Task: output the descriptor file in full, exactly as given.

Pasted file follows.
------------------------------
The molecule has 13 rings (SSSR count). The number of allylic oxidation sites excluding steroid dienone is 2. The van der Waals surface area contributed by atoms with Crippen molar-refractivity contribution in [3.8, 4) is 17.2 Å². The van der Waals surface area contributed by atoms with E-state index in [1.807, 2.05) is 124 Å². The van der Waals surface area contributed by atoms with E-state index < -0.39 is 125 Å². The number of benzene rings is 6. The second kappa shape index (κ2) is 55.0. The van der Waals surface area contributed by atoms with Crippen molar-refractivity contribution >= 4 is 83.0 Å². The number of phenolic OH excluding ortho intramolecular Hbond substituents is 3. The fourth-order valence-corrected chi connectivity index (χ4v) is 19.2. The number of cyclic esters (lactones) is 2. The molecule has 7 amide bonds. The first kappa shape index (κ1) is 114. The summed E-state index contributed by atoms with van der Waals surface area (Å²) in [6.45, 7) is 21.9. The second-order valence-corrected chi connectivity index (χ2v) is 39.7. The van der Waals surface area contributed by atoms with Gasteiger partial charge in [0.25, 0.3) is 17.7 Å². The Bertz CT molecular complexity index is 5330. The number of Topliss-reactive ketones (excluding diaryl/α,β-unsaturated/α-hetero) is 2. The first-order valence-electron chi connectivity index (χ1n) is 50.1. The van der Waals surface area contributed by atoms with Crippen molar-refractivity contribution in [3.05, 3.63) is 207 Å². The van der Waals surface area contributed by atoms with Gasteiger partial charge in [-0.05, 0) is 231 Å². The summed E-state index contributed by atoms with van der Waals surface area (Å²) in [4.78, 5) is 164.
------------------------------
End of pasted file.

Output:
The molecule has 13 rings (SSSR count). The number of allylic oxidation sites excluding steroid dienone is 2. The van der Waals surface area contributed by atoms with Crippen molar-refractivity contribution in [3.8, 4) is 17.2 Å². The van der Waals surface area contributed by atoms with E-state index in [1.807, 2.05) is 124 Å². The van der Waals surface area contributed by atoms with E-state index < -0.39 is 125 Å². The number of benzene rings is 6. The second kappa shape index (κ2) is 55.0. The van der Waals surface area contributed by atoms with Crippen molar-refractivity contribution >= 4 is 83.0 Å². The number of phenolic OH excluding ortho intramolecular Hbond substituents is 3. The fourth-order valence-corrected chi connectivity index (χ4v) is 19.2. The number of cyclic esters (lactones) is 2. The molecule has 7 amide bonds. The first kappa shape index (κ1) is 114. The summed E-state index contributed by atoms with van der Waals surface area (Å²) in [6.45, 7) is 21.9. The second-order valence-corrected chi connectivity index (χ2v) is 39.7. The van der Waals surface area contributed by atoms with Gasteiger partial charge in [0.25, 0.3) is 17.7 Å². The Bertz CT molecular complexity index is 5330. The number of Topliss-reactive ketones (excluding diaryl/α,β-unsaturated/α-hetero) is 2. The first-order valence-electron chi connectivity index (χ1n) is 50.1. The van der Waals surface area contributed by atoms with Crippen molar-refractivity contribution in [3.05, 3.63) is 207 Å². The van der Waals surface area contributed by atoms with Gasteiger partial charge in [-0.05, 0) is 231 Å². The summed E-state index contributed by atoms with van der Waals surface area (Å²) in [4.78, 5) is 164.